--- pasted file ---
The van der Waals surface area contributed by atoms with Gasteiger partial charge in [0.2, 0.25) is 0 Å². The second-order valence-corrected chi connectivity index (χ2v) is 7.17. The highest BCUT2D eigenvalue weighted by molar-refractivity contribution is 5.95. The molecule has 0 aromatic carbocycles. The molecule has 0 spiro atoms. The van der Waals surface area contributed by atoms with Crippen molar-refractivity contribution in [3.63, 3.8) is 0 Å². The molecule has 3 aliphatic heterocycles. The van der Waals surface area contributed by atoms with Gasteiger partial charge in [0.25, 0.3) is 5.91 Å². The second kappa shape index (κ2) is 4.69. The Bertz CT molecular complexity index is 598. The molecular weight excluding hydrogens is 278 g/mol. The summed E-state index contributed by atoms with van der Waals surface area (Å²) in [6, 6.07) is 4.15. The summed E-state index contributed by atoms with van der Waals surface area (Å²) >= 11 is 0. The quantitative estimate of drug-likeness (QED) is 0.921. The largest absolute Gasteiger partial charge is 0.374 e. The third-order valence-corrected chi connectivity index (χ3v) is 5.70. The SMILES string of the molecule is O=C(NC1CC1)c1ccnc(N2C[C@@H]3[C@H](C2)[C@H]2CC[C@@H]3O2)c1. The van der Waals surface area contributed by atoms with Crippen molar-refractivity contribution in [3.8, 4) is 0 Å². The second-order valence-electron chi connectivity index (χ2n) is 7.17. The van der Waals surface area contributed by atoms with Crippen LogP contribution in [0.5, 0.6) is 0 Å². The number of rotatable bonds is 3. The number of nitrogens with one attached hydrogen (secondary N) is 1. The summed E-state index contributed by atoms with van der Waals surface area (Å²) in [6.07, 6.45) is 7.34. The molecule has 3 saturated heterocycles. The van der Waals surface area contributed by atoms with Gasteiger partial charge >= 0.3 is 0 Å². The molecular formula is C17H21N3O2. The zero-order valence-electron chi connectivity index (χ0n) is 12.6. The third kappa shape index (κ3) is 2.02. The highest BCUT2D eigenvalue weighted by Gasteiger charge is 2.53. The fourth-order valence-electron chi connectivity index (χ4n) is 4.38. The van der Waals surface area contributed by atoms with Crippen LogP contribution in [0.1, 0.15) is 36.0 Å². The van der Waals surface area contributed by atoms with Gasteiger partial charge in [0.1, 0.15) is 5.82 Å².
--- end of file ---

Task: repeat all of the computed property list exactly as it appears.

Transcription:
The van der Waals surface area contributed by atoms with Gasteiger partial charge in [0.2, 0.25) is 0 Å². The second-order valence-corrected chi connectivity index (χ2v) is 7.17. The highest BCUT2D eigenvalue weighted by molar-refractivity contribution is 5.95. The molecule has 0 aromatic carbocycles. The molecule has 0 spiro atoms. The van der Waals surface area contributed by atoms with Crippen molar-refractivity contribution in [3.63, 3.8) is 0 Å². The molecule has 3 aliphatic heterocycles. The van der Waals surface area contributed by atoms with Gasteiger partial charge in [0.25, 0.3) is 5.91 Å². The second kappa shape index (κ2) is 4.69. The Bertz CT molecular complexity index is 598. The molecular weight excluding hydrogens is 278 g/mol. The summed E-state index contributed by atoms with van der Waals surface area (Å²) in [6, 6.07) is 4.15. The summed E-state index contributed by atoms with van der Waals surface area (Å²) >= 11 is 0. The quantitative estimate of drug-likeness (QED) is 0.921. The largest absolute Gasteiger partial charge is 0.374 e. The third-order valence-corrected chi connectivity index (χ3v) is 5.70. The SMILES string of the molecule is O=C(NC1CC1)c1ccnc(N2C[C@@H]3[C@H](C2)[C@H]2CC[C@@H]3O2)c1. The van der Waals surface area contributed by atoms with Crippen molar-refractivity contribution in [3.8, 4) is 0 Å². The second-order valence-electron chi connectivity index (χ2n) is 7.17. The van der Waals surface area contributed by atoms with Crippen LogP contribution in [0.5, 0.6) is 0 Å². The number of rotatable bonds is 3. The number of nitrogens with one attached hydrogen (secondary N) is 1. The summed E-state index contributed by atoms with van der Waals surface area (Å²) in [6.07, 6.45) is 7.34. The molecule has 3 saturated heterocycles. The van der Waals surface area contributed by atoms with Gasteiger partial charge >= 0.3 is 0 Å². The molecular formula is C17H21N3O2. The zero-order valence-electron chi connectivity index (χ0n) is 12.6. The third kappa shape index (κ3) is 2.02. The highest BCUT2D eigenvalue weighted by Gasteiger charge is 2.53. The fourth-order valence-electron chi connectivity index (χ4n) is 4.38. The van der Waals surface area contributed by atoms with Crippen LogP contribution in [0.1, 0.15) is 36.0 Å². The van der Waals surface area contributed by atoms with Gasteiger partial charge in [0.1, 0.15) is 5.82 Å².